Wood said, “The most deadly place in Africa is between the hippo and the water. If the hippos want to get to the water, they won’t take any prisoners; they’ll just come straight for you. And they can run. Hippos are relatives of the horse. To defend yourself against them, you need to climb a tree or get over something that they can’t get over, because they will outrun you.”
Thanks to Steven Spielberg’s Jaws many of us can’t help but feel a little nervous about a possible shark attack when we go swimming in the ocean. Jana Chan had a close encounter with a tiger shark while swimming near the Seychelles. She told The Telegraph, “It was about two or three meters away from me. It was hovering, kind of levitating.”
“I thought the idea of turning my back to a shark and swimming as fast as I could for a kilometer and a half just seemed quite insane,” Jana Chan added. “So I stayed there for a minute or two. Then, while still looking at him, I started to retreat backwards.” In cases like that, it would be ideal to have a weapon on you as well for added security.
Unlike some of the other big cats, cheetahs rarely show an interest in launching an assault against humans. However, according to wildlife researcher Stefan Pociask, they might strike if you get too close to their cubs. When that happens, you have a real fight on your hands.
“You will be on the receiving end of anger, teeth and claws,” Pociask wrote on the Quora website. “To put it bluntly, fight like hell. You can’t play dead. That won’t work if the cat is in full attack. So punch, kick, scream. Avoid what claws you can. Go for the eyes if you get a chance. You’ll know what to do.”
Alongside sharks, piranhas are arguably some of the scariest aquatic creatures out there. These tiny freshwater fish boast incredibly sharp teeth and can be found in the lakes, rivers and reservoirs in South America. But while attacks against humans are few and far between, they still occur from time to time.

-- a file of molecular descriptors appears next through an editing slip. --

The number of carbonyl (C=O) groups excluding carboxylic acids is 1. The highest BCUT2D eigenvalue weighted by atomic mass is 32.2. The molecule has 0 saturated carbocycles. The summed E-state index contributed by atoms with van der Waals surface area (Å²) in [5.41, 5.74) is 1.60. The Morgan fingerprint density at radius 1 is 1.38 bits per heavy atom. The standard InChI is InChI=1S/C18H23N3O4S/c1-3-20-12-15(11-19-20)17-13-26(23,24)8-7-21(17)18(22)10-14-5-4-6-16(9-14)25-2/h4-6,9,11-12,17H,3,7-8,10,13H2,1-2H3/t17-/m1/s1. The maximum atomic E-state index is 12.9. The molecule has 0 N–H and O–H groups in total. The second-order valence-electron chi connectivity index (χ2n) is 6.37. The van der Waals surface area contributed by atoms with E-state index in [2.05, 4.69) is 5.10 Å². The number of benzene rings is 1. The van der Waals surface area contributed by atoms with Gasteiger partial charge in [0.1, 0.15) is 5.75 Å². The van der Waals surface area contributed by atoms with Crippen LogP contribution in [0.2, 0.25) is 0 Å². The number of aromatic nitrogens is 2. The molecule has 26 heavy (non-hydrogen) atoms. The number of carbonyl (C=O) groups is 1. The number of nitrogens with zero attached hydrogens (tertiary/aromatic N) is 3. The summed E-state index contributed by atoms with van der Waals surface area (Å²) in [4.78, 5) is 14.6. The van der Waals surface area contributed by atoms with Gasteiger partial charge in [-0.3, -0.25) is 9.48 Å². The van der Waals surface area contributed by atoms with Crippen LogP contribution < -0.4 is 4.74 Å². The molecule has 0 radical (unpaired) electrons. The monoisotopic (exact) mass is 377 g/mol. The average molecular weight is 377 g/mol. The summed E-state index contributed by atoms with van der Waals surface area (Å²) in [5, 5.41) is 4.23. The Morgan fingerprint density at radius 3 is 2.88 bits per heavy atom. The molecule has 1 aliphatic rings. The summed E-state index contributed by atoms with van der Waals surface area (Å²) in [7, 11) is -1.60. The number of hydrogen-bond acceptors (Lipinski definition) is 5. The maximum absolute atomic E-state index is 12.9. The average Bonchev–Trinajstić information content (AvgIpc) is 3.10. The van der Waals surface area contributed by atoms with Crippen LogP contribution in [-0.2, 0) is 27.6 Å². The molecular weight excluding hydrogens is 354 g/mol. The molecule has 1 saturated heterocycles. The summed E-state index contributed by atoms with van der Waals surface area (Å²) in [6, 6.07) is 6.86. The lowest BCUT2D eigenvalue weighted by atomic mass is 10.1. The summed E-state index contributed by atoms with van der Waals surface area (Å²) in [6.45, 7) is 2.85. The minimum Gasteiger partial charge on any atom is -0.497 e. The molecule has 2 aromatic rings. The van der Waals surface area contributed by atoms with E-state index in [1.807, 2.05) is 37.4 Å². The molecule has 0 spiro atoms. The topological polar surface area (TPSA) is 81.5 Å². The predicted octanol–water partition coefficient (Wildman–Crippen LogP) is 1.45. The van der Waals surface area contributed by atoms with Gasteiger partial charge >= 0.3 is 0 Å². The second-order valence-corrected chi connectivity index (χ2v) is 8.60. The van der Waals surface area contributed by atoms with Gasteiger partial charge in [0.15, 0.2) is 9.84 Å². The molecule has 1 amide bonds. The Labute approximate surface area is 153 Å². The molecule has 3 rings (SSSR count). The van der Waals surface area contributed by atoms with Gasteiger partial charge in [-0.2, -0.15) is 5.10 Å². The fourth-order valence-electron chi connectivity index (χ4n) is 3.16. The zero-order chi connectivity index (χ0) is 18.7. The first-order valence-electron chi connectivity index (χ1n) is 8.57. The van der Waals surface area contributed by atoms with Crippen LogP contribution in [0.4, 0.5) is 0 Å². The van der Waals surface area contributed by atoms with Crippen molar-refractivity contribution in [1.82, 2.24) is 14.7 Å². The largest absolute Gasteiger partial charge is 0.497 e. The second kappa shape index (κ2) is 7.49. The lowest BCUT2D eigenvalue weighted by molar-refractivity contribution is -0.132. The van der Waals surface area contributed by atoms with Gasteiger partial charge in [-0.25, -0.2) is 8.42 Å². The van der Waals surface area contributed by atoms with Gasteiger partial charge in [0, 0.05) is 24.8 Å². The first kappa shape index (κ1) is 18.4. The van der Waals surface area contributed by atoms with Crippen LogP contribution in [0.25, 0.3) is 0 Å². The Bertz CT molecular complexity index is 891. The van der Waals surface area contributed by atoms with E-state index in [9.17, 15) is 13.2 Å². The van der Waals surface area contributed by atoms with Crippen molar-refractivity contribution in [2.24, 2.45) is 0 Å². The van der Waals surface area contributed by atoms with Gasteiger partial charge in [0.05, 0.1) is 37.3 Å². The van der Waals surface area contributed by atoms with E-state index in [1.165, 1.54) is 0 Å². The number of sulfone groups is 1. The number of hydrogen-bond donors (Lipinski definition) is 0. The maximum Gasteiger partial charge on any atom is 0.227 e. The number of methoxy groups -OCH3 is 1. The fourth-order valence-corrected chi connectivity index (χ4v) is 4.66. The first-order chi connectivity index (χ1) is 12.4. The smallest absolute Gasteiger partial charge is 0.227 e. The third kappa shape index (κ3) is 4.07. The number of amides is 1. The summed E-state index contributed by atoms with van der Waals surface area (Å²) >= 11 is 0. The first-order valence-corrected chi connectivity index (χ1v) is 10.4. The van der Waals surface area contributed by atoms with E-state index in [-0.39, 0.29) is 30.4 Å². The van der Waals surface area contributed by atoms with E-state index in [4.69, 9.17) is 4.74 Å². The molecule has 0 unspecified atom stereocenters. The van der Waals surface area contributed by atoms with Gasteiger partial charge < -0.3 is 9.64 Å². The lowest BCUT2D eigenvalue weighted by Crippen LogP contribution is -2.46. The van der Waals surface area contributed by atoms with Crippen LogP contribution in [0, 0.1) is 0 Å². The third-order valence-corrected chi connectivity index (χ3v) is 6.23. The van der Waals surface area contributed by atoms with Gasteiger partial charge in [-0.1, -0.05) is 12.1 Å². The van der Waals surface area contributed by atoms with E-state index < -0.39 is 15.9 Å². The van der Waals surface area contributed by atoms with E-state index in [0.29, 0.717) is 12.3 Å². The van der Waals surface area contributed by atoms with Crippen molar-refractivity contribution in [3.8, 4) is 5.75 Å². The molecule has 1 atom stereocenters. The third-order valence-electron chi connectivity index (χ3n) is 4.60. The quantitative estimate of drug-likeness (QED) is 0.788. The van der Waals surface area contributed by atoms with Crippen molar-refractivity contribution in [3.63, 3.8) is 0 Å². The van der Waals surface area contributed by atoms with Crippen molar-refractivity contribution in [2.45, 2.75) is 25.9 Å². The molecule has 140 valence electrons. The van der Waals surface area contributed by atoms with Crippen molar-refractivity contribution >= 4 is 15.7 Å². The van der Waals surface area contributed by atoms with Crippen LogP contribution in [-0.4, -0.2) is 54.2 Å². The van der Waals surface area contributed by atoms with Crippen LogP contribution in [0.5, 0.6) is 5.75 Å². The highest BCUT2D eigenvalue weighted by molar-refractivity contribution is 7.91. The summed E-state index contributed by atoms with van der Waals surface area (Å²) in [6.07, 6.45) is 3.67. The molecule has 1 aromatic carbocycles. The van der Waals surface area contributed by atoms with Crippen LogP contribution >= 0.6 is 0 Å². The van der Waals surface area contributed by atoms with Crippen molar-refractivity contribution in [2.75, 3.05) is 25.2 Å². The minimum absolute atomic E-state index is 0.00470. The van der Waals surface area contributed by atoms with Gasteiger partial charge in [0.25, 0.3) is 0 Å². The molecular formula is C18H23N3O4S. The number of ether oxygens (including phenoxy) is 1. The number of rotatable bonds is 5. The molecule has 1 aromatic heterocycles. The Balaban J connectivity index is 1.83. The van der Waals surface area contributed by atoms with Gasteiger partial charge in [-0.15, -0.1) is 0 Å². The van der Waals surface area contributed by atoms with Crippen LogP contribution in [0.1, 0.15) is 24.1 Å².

With that in mind, the YouTube channel RealLifeLore outlined some survival tips in one of their videos. According to them, piranhas are drawn to blood in the water, so you should make sure any cuts are bandaged up beforehand. Furthermore, the clip also advises you to swim as tentatively as possible, avoiding “sudden movements” that could attract their attention.
Perhaps the most famous big cat of them all, lions are only active for around four hours every day. Despite that, the animals still claim the lives of roughly 250 people a year, as per The Telegraph. If you find yourself in a situation where your name could be added to that list, Levison Wood shared some pointers.
Wood told the newspaper, “You’ve got to be careful with lions. They will chase you if you run, so again you’ve got to fight that fear not to run away because the moment you turn your back, it will pounce on you. So you’ve got to slowly walk back, make noise [and] make yourself look big.”
2. Grizzly Bears
In certain parts of America, there’s a good chance that you might spot a brown bear in the wild. Otherwise referred to as grizzlies, these hulking animals have started to attack more people in recent years due to population increase of both bear and man. Yet according to the Treehugger website, you can survive a grizzly attack by implementing a plan of action.
Before heading out, you need to grab a canister of bear spray, keeping it on your person. Then, should a bear cross your path, you have to resist running away. Instead, the website recommends that you puff your chest out and remain still. But if it decides to pounce, you must hit the deck in a flat position, protecting your stomach, while using your hands to shield your neck. From there, don’t move — play dead or risk the real eventuality.
Although hyenas are significantly smaller than several other predators in the wild, they’re arguably just as dangerous. These cackling creatures are capable of reaching tremendous speed during their hunts, as they zone in on a number of different animals. And regardless of size, a hungry pack can incapacitate their target.
With that in mind, you should try to avoid groups of hyenas searching for food. However, if you come across them during a safari, you may be able to escape with your life. According to the Wired website, trees are your best bet to get away. By ascending a tall branch, you’ll be out of reach from their powerful jaws.